Summer is a great opportunity for families to spend quality time together. Whether it’s playing in the park, hiking or building sandcastles on the beach, summer days can create memories that last a lifetime.
But the hot season can also put you and your children at greater risk of injury. Always supervise children, and follow these safety tips from the Bryan County Emergency Services:
Be sun smart
• A young child’s skin is sensitive to the bright summer sun, so be sure to avoid sunburns.
• Apply sunscreen with at least 30 sun-protection factor on your child’s skin 15 minutes before going outside and apply again every two hours, especially right after your child has been in water or is sweating.
• Encourage children to play in the shade as much as possible, especially during peak sun hours between 10 a.m.-4 p.m.
• Make sure your child wears lightweight clothing, a wide-brimmed hat and sunglasses that offer 100 percent ultraviolet protection.
• Keep babies younger than 6 months of age out of direct sunlight.
Watch out for water dangers
• According to the Centers for Disease Control and Prevention, drowning is the second-leading cause of death for children. As a parent, be water-wise.
• Swim with your child in calm water without waves, and always know where the nearest lifeguard is before getting in the water.
• Don’t completely rely on flotation devices like life vests or floating baby seats to keep children safe; they can shift position, lose air or slip out from under a child.
• Never leave children unattended near water, as kids can drown in just a few seconds even if they know how to swim. Remember to supervise your child near bathtubs, toilets and buckets of water, too.
Survey the playground
• Kids love playing on swings and slides, but parents should first look for potential safety hazards.
• Playground equipment often warms up in the sun and can burn a child’s skin. Before your child plays, touch the metal bars and surfaces to make sure they aren’t too hot.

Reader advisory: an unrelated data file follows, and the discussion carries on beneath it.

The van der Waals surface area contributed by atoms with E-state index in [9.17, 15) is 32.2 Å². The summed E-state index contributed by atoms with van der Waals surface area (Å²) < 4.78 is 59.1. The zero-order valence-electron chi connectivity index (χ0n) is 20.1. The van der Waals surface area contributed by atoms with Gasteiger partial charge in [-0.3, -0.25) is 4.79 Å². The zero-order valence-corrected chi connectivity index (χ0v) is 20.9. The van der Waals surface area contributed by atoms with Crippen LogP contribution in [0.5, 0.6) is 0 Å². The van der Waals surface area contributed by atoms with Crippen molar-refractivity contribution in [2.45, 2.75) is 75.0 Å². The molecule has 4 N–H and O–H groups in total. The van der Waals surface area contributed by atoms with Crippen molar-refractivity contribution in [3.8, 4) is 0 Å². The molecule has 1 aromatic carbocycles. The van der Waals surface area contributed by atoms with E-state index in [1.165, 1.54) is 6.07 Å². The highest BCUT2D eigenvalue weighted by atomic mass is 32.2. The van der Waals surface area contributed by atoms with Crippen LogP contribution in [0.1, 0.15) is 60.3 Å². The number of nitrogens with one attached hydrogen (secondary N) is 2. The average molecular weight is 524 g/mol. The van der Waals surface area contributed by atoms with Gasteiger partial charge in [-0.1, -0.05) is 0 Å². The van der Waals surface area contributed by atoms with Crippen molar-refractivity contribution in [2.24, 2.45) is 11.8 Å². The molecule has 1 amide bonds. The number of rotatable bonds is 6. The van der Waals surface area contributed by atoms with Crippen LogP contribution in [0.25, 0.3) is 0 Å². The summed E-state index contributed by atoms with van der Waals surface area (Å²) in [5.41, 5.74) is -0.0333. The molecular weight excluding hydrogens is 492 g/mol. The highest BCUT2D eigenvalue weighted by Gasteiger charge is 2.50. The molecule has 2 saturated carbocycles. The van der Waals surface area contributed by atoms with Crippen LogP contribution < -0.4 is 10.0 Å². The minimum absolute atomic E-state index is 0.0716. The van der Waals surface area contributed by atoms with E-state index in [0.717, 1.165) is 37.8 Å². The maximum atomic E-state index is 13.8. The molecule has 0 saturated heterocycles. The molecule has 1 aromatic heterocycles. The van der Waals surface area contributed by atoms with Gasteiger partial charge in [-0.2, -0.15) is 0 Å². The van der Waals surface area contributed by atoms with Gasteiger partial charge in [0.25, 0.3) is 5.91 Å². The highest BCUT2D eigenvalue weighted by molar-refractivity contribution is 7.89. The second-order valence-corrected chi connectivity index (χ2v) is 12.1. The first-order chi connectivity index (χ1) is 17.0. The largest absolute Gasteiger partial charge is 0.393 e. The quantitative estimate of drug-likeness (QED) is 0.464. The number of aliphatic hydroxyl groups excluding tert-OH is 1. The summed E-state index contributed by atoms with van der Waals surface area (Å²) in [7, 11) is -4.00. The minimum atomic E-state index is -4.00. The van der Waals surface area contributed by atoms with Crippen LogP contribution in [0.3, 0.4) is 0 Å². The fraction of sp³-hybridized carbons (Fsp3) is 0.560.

• Check playground equipment for rusted parts and loose splinters. These hazards could pinch your child’s skin.
• Be careful on slides. Make sure your child holds the slide’s rails when climbing the ladder or sitting at the top. Also, look for split or cracked plastic that could break if your child sits on it.
Banish the bugs
• Insects can be really annoying; their bites can be painful and even dangerous sometimes. Parents can help protect their child by using insect repellants.
• Only use products that are approved for children; follow the instructions carefully and wash off the repellant once your child is back inside.
• Avoid using scented soaps or lotions on your child, because perfumes can attract insects.
• Dress your child in light-colored clothing, which doesn’t tend to attract bugs.
Scooters, bikes and skateboards
• A helmet must be worn every time you ride a bike, scooter, skateboard or in-line skates. Remember to always fasten the safety strap.
• Always ride in safe areas and never at night.
• Learn the correct hand signals and use them when you turn or stop.
• Come to a complete stop before entering driveways, paths or sidewalks; then look left, right and left again for bikes, cars or people walking your way.